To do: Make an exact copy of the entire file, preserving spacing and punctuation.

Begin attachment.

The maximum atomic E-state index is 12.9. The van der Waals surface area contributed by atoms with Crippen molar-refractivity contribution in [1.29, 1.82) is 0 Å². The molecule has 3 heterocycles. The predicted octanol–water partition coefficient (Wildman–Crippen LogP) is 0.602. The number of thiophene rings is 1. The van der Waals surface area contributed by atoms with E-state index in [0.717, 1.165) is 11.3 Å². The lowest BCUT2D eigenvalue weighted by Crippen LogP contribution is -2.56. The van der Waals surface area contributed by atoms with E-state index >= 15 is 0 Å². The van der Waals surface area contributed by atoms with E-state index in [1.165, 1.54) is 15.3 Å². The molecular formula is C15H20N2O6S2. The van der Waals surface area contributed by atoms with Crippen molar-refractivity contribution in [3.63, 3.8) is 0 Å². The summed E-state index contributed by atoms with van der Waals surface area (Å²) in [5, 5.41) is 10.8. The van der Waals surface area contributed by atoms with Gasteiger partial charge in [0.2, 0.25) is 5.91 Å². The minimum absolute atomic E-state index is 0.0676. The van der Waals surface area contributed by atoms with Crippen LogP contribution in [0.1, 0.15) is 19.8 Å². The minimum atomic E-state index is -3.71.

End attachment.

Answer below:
The maximum atomic E-state index is 12.9. The van der Waals surface area contributed by atoms with Crippen molar-refractivity contribution in [1.29, 1.82) is 0 Å². The molecule has 3 heterocycles. The predicted octanol–water partition coefficient (Wildman–Crippen LogP) is 0.602. The number of thiophene rings is 1. The van der Waals surface area contributed by atoms with E-state index in [0.717, 1.165) is 11.3 Å². The lowest BCUT2D eigenvalue weighted by Crippen LogP contribution is -2.56. The van der Waals surface area contributed by atoms with E-state index >= 15 is 0 Å². The van der Waals surface area contributed by atoms with E-state index in [1.165, 1.54) is 15.3 Å². The molecular formula is C15H20N2O6S2. The van der Waals surface area contributed by atoms with Crippen molar-refractivity contribution in [3.63, 3.8) is 0 Å². The summed E-state index contributed by atoms with van der Waals surface area (Å²) in [5, 5.41) is 10.8. The van der Waals surface area contributed by atoms with Gasteiger partial charge in [0.2, 0.25) is 5.91 Å². The minimum absolute atomic E-state index is 0.0676. The van der Waals surface area contributed by atoms with Crippen LogP contribution in [0.1, 0.15) is 19.8 Å². The minimum atomic E-state index is -3.71.